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Humpty Dumpty falls apart

When the body and the mind don't think the same way, who puts you back together again?


When Kitty was still new to humans, we had an interesting moment where her body and her mind didn't agree.


April Alert feeling safe physically and mentally

She was about a month away from her first touches by human hands. She was still unsure about what people had to offer as far as improvements to her life.

I had spent time with her, getting her used to my presence. She was comfortable with me around. Relaxed, eating, playing. She allowed for me to touch her. She didn't shrink away when I reached for her. We'd been slowly working on that for a while.

We were buddies.

And yet, we got to a point where I could touch her but she would jump. Her whole body would flinch and her skin would shudder - but she wouldn't leave!

She would see me raising my hand towards her: I made a point of not surprising her, asking for permission, giving her a chance to object or move. She'd pay no attention to me, just kept on chewing and gazing, relaxed, occasionally glancing at me. She was at liberty, I had nothing holding her. When she flinched, I remember looking at her in surprise, expecting a sign of tension and instead being met with a soft eye glancing back at me as she stood there. If she could have shrugged she would have.

It took me a while to realize that although her mind was comfortable with me and my antics, her body was still wild. It was still programmed to react to physical contact. This reaction was the remnant of a highly tuned defense mechanism that was no longer hooked up to the main frame. Her nervous system was still triggered as it was meant to be, even though the signal was no longer valid for the brain.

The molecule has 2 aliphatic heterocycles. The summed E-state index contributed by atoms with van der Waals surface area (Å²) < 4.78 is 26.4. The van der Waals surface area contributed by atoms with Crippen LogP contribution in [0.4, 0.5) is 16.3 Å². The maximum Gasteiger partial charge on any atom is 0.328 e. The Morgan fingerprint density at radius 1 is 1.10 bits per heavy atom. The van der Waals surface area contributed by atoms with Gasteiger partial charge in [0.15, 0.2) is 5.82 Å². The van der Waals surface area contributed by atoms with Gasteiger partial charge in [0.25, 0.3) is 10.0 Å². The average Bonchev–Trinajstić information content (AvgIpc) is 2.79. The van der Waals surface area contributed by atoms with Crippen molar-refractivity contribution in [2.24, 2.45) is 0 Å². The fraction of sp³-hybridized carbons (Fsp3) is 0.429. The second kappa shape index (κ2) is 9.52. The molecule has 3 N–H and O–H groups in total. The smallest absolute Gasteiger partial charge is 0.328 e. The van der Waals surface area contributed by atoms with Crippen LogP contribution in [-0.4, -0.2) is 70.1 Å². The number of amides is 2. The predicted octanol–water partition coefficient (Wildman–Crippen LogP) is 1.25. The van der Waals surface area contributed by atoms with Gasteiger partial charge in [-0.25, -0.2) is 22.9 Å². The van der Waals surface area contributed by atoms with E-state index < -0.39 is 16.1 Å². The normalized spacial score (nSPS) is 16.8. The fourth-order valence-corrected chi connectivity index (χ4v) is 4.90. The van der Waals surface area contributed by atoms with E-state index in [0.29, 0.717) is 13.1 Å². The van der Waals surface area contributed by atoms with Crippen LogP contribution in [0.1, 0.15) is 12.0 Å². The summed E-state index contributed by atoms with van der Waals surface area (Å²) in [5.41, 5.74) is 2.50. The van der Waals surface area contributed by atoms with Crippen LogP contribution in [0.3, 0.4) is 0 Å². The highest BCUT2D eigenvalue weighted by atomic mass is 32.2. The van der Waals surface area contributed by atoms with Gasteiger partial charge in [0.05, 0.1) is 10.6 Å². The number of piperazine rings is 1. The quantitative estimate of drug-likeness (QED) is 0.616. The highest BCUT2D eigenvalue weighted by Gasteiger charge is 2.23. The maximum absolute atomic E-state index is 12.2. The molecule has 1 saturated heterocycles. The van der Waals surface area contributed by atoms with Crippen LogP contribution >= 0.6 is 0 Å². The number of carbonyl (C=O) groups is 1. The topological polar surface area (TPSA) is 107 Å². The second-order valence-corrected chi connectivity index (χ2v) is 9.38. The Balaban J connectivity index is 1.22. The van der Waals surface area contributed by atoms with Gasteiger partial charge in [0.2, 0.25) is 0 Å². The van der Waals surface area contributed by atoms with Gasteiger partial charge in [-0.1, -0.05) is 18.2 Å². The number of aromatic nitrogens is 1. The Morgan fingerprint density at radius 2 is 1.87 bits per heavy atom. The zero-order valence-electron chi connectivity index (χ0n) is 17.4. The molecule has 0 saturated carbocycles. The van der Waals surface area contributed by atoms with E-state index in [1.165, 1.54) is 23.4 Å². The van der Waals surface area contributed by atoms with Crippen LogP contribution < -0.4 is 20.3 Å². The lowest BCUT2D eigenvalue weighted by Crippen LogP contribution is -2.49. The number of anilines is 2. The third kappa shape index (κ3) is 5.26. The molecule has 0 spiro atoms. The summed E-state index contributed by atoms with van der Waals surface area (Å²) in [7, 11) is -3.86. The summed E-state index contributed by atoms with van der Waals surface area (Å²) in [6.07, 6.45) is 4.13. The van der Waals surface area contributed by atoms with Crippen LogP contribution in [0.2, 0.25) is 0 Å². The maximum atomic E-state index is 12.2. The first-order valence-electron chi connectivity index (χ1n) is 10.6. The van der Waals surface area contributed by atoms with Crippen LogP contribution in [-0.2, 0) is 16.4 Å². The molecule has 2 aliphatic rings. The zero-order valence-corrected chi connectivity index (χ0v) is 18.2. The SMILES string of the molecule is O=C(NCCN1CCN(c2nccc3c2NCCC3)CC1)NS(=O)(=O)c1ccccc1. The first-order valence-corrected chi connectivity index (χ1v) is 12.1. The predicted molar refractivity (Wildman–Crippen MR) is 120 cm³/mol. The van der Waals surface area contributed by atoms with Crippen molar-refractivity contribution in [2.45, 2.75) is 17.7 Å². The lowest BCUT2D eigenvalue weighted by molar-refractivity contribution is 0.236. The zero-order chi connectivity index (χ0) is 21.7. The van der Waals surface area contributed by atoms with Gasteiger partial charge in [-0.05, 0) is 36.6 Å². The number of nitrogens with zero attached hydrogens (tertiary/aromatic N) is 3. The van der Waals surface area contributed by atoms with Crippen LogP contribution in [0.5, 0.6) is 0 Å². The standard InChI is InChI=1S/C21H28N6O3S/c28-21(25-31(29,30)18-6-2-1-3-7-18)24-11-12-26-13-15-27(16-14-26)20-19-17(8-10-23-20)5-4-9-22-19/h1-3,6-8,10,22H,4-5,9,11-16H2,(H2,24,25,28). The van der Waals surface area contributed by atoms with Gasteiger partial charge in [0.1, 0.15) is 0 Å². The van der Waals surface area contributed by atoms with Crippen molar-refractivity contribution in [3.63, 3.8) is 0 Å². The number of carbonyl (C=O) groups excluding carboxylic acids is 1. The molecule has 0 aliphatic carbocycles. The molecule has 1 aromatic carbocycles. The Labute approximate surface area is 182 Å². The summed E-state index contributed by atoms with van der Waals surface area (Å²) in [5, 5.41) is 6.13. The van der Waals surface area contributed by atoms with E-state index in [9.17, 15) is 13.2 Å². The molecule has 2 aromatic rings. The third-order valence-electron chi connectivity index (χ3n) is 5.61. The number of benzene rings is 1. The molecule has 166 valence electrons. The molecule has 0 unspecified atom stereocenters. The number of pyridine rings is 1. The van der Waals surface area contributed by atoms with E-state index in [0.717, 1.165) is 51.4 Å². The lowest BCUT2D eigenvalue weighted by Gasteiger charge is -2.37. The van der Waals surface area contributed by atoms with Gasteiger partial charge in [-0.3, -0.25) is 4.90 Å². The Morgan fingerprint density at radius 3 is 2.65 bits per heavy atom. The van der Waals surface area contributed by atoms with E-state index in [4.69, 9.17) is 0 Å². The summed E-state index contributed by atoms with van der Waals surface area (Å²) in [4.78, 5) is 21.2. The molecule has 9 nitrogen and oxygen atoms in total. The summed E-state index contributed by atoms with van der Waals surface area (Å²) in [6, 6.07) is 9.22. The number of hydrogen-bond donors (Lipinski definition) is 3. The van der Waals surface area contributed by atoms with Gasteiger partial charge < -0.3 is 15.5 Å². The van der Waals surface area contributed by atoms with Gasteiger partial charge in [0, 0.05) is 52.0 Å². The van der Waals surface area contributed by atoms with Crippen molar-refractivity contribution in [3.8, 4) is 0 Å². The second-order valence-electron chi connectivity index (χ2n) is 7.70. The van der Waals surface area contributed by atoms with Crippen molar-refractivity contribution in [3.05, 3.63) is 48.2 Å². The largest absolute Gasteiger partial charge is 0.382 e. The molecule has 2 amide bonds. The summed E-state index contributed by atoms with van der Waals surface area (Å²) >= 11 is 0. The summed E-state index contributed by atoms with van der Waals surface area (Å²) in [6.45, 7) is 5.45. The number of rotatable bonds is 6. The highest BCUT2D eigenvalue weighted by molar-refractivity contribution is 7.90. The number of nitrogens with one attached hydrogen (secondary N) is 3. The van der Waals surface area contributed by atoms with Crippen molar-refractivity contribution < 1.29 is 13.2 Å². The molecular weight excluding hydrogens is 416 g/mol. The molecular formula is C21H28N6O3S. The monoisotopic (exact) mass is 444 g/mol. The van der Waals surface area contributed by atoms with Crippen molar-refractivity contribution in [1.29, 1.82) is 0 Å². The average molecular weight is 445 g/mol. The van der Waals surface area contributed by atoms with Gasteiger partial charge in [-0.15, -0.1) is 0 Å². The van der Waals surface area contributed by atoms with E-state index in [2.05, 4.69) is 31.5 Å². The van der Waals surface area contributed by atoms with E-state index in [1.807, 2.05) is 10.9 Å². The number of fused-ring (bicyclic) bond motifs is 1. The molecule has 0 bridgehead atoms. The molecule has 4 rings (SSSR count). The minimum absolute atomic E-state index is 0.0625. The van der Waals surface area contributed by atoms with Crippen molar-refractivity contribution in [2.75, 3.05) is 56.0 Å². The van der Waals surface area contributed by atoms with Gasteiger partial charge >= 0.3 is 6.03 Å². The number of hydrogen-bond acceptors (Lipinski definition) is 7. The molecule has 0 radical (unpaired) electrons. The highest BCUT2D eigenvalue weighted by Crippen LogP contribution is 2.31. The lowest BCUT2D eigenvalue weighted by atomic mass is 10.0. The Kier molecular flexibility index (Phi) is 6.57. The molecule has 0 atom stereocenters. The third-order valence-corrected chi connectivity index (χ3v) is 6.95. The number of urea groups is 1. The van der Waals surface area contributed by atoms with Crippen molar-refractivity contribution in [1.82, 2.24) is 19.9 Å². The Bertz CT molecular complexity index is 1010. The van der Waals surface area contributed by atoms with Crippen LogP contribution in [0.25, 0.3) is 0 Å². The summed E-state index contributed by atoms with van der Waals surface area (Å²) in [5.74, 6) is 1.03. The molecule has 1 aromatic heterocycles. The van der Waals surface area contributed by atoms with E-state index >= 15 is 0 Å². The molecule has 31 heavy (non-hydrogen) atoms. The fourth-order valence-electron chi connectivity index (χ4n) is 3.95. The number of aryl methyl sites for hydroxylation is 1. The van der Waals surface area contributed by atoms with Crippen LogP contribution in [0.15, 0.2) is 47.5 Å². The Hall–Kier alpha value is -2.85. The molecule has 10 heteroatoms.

The fact that they were two separate reactions was mind boggling to me.


I ended up touching her over and over that day, petting her randomly and repeatedly. The twitching eventually faded away. She never seemed to mind. A few days later we did have a mega 'scritch' session that might have helped reset her nerves. 2 of us were hitting every itchy spot she would allow us to touch. We must have rubbed on her for at least 30 minutes straight. Again she was free to leave but seemed to be sold on the idea that people were a good idea, if nothing else for our uncanny ability to reach all the spots.

The combination of prolonged touching and the satisfaction she drew from it must have contributed to reprogramming her natural reactions. It never came up again.




I imagine that left unchecked this physical reaction could have caused a feedback loop making her revert to being anxious. The body would have pushed back on the mind and overwritten the willingness to be touched.

How many horses have an unchecked nervous reaction?

I watched Pippa Callanan work with dressage horses at a clinic. One of the first things she did was a check in with the horses response to a basic contact on its mouth. The horses i got to see go through this exercise were surprisingly uncomfortable with a soft relaxed contact. They would squirm, push in or try to evade her hands.